NICU Rant/question - Corrin Update

Updated on August 16, 2011
M.M. asks from Saint Petersburg, FL
29 answers

Corrin is doing much better. He's been 100% off of oxygen for the last 48 hours, they realized part of his irritability was having the nasal cannula which also ended up unnecessary. They also realized they were making his environment too hot, so they allowed him to cool off - both these things plus allowing Mommy and Daddy to hold him as much as possible has helped his rapid breathing slow down and calm his temperament.

Now comes the rant. A 5 day old infant's stomach cannot hold more than 50ml (2 ounces)... not even a TWO WEEK old stomach is meant to hold more than 2 ounces a feeding. They started to give him 45-50 ml's every 3 hours - fine. Then they started upping EACH feeding 5mls until they reach 80mls per feeding. What in the hell are they trying to do? My son is barely a pound over the normal range of weight, yet they are feeding him like a 3 month old. I am very upset and feel it is setting him up for staying in the hospital LONGER because he cannot and does not want all this food which they are pushing on him and he refuses to eat that much by bottle... which means they force feed it thru his nasal gastric tube.

His breathing is SO CLOSE to the average range, his weight is lower and is stable now (went from 10.8 to 10.3 which is very acceptable), he is awake and happy now - I know there are many Moms who've had infants in the NICU and may even be some NICU Nurses here - so here comes the question:

I am having a discussion with his Neonatologist tomorrow about how I disagree with the feeding issue. How much clout does the infant's parent have in changing the orders and schedules set and can I demand a second opinion from another hospital while my child is at the original one?

What can I do next?

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answers from Pittsburgh on

He is a CUTIE! All that hair!

OK-I think you have every right to discuss any concerns with the neonatologist that you have. But remember that this IS a NICU. These people are not pikers when it comes to babies. Does that mean you should blindly follow any & all advice? No. Speak up! But you gotta give credit where credit is due, right?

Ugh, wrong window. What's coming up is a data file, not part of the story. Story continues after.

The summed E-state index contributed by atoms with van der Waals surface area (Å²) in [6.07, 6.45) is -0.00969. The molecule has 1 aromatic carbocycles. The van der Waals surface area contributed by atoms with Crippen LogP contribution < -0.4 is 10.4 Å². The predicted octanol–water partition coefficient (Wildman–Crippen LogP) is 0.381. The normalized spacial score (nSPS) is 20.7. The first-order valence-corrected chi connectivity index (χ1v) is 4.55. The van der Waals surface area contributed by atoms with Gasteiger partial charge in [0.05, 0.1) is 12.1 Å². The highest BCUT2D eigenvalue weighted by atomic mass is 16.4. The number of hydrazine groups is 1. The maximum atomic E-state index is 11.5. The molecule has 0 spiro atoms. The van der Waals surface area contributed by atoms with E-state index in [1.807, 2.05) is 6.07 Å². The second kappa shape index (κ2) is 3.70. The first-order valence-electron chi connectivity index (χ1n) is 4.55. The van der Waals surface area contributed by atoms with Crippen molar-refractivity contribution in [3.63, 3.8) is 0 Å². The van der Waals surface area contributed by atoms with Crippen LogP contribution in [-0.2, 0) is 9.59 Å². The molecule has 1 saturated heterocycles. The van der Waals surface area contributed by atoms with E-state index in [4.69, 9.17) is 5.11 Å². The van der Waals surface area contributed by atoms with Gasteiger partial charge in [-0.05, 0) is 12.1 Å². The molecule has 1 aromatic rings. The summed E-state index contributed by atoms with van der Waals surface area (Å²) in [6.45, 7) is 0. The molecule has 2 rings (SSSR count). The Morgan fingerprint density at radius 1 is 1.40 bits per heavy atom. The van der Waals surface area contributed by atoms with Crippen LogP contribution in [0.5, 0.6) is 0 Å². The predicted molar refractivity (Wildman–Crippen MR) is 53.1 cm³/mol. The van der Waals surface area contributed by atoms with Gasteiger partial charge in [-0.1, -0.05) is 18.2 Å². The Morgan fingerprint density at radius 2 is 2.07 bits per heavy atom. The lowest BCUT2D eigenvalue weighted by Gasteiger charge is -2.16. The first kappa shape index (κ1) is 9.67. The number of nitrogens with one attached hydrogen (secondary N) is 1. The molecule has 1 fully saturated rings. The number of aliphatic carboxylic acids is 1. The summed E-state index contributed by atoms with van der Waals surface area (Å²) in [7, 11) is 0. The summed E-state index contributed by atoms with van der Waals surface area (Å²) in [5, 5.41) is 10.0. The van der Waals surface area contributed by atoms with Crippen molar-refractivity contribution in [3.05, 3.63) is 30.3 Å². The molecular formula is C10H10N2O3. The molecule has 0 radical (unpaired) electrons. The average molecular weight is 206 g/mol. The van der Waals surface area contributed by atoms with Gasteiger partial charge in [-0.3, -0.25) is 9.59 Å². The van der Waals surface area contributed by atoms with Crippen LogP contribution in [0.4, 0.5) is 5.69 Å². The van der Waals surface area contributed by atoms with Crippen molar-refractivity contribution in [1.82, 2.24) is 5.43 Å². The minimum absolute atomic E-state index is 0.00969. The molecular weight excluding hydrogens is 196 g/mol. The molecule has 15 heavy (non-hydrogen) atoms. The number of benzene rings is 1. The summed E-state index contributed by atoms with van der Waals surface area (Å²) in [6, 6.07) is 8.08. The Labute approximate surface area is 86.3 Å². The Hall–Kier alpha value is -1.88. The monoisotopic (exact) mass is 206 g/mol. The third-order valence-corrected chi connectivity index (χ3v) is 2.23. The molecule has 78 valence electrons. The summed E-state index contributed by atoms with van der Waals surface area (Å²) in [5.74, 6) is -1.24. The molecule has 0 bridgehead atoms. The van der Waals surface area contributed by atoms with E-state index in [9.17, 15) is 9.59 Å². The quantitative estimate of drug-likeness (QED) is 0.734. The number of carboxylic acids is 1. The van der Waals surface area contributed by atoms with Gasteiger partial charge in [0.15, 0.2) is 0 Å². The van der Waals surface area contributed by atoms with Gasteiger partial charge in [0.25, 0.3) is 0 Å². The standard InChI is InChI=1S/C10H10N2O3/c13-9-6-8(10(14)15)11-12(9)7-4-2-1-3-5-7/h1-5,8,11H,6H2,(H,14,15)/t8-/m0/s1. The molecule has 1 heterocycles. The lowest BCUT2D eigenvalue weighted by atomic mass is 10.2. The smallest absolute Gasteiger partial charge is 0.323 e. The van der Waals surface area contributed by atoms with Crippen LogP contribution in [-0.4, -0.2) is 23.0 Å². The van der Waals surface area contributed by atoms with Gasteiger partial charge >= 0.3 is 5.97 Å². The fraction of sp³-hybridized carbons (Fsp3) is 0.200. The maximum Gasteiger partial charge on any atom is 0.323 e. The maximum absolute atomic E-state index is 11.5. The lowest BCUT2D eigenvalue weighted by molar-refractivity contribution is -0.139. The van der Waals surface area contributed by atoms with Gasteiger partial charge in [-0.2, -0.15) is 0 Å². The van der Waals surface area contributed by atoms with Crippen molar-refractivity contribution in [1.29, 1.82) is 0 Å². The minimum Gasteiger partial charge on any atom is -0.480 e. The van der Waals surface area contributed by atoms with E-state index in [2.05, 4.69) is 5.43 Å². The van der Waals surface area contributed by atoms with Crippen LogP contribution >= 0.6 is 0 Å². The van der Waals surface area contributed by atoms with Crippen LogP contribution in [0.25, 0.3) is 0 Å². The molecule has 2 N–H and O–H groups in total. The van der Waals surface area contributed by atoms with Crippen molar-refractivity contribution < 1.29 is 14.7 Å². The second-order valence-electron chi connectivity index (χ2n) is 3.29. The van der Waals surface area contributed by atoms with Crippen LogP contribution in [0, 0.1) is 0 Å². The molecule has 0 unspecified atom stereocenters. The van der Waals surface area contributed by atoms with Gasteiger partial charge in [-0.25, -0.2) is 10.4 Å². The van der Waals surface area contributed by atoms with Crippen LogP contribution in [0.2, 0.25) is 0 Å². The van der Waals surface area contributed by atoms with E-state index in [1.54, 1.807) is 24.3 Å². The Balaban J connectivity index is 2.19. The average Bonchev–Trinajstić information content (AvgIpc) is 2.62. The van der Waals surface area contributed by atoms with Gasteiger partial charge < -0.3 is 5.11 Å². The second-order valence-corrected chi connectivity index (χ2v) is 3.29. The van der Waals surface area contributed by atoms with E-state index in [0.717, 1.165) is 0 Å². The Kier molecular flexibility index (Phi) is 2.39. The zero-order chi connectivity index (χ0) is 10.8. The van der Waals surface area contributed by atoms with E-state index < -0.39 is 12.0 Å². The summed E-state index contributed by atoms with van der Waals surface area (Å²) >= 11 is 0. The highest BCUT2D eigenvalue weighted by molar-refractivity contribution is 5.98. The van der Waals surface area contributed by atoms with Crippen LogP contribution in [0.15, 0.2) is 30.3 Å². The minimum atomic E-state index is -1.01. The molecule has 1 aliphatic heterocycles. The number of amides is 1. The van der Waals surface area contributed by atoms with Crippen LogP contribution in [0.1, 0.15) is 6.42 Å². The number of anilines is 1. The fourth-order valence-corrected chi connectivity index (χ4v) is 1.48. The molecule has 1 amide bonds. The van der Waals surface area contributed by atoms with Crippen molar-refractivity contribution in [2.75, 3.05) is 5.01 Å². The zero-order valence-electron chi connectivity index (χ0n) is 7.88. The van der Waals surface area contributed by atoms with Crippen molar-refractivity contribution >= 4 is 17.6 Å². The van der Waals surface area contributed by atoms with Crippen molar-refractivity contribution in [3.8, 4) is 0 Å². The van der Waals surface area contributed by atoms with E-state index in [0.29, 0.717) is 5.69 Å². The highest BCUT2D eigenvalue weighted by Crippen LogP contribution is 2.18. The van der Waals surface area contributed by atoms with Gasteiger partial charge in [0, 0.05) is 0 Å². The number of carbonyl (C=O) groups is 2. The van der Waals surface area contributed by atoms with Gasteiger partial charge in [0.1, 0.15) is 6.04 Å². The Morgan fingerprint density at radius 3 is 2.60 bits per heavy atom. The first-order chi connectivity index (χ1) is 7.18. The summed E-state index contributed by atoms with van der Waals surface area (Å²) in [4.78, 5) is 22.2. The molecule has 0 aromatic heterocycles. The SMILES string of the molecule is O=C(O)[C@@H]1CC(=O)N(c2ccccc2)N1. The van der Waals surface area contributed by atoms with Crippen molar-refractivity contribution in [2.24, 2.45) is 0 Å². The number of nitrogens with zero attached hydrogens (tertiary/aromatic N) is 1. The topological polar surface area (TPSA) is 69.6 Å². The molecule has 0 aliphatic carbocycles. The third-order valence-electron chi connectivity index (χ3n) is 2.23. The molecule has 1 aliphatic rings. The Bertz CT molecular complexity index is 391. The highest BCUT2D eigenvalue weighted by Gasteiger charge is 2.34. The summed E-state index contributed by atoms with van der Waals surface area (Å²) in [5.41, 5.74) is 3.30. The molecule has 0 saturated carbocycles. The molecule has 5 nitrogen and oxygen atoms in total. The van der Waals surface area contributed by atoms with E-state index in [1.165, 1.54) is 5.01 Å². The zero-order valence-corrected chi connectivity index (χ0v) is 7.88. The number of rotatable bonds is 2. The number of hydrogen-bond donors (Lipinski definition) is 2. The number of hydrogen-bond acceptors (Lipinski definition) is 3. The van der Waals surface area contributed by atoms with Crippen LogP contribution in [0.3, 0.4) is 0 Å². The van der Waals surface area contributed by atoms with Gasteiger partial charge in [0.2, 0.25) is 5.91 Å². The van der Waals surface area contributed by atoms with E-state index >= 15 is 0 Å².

Listen to any & all facts and get facts & opinions from the docs.
Good luck!

2 moms found this helpful

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answers from Chicago on

I have had 2 babies in the NICU, and both were able to eat at LEAST 3 oz (90mL) within a week of birth. You have to realize that these NICU nurses and neonatologists do this EVERY DAY and take amazing care of some VERY sick kids. I trust the NICU teams we have had more than just about any other health care professional I have ever encountered.

You can disagree, but what is your basis? Do you have research to show that your opinion about it is correct?

(my 2nd son drank a 2 oz bottle within 45 minutes of birth--NOT exaggerating at all).

13 moms found this helpful


answers from Boston on

Before you ask for the orders to be changed ask for a family meeting and ask them to explain how they determine goal rates for feedings. Also ask any other questions you may have. That's the easy part. The hard part is to then LISTEN TO THE ANSWERS with an open mind. You might be surprised to hear that their explanation makes perfect sense, and they are, in fact doing everything they can to help your child recover. HOpefully that is the case.

When nurses advance a person's feed rate they often check a "gastric residual," which is when they draw back on the feeding tube to see if there is any left over liquid in the stomach. If the person has a lot of residual liquid in the stomach then obviously they are not absorbing, and they can not tolerate any more tube feeds at that time. The tube feeds will be put on hold until the gastric residual is below a certain # of cc's. On the other hand, if the tube feeding is absorbed well, and there is no gastric residual (or its' a small amount) then it is safe to resume tube feedings. Of course they also monitor stool output, bowel sounds, abdominal distention, firmness of the abdomen, etc. If any of these assessments were out of the ordinary they would not keep giving feedings. I'm not a pedi nurse but I assume the GI assessment for adults and kids is similar.

9 moms found this helpful


answers from Redding on

I know you are going through a rough time, but I'm not sure what you are upset about.
Newborns can eat 2-3 ounces, per feeding, at least 6 times per day. That's every 4 hours. Some newborns eat every 2 hours.

You say he is awake and happy.
I mentioned in my last response that my little grandson was born with a lung infection and had to stay in the hospital. It was very scary, but his doctors and nurses knew what they were doing.
Having worked in the OB ward at a hospital and seeing the level of care that babies receive, I think you should talk to the neonatologist, but also be willing to listen.
My daughter was so distraught about not being able to take her baby home (from a different hospital than I worked at) because he was SO CLOSE for days, but in reality, close doesn't cut it when they are releasing a baby.
My grandson was finally released and has had NO health issues whatsoever. He had a rocky start, but he was tended to according to what his care required.
I don't know that you can "change" a physician's orders.
You can refuse care for your child against medical advice.
You'll be having a meeting with Child Protective Services before that happens and I say that because I've seen it happen.
As far as getting a second opinion, you can demand it. Chances are that the pediatricians at the hospital have already conferred.
If you believe your child is being harmed in the hospital, for being fed, you need to be able to back that up.
I am NOT trying to be mean or lessen your concerns at all. I promise.
I went through this with my own grandson in May and my daughter, God bless her, did not handle her baby having problems very well.
It was traumatizing for her.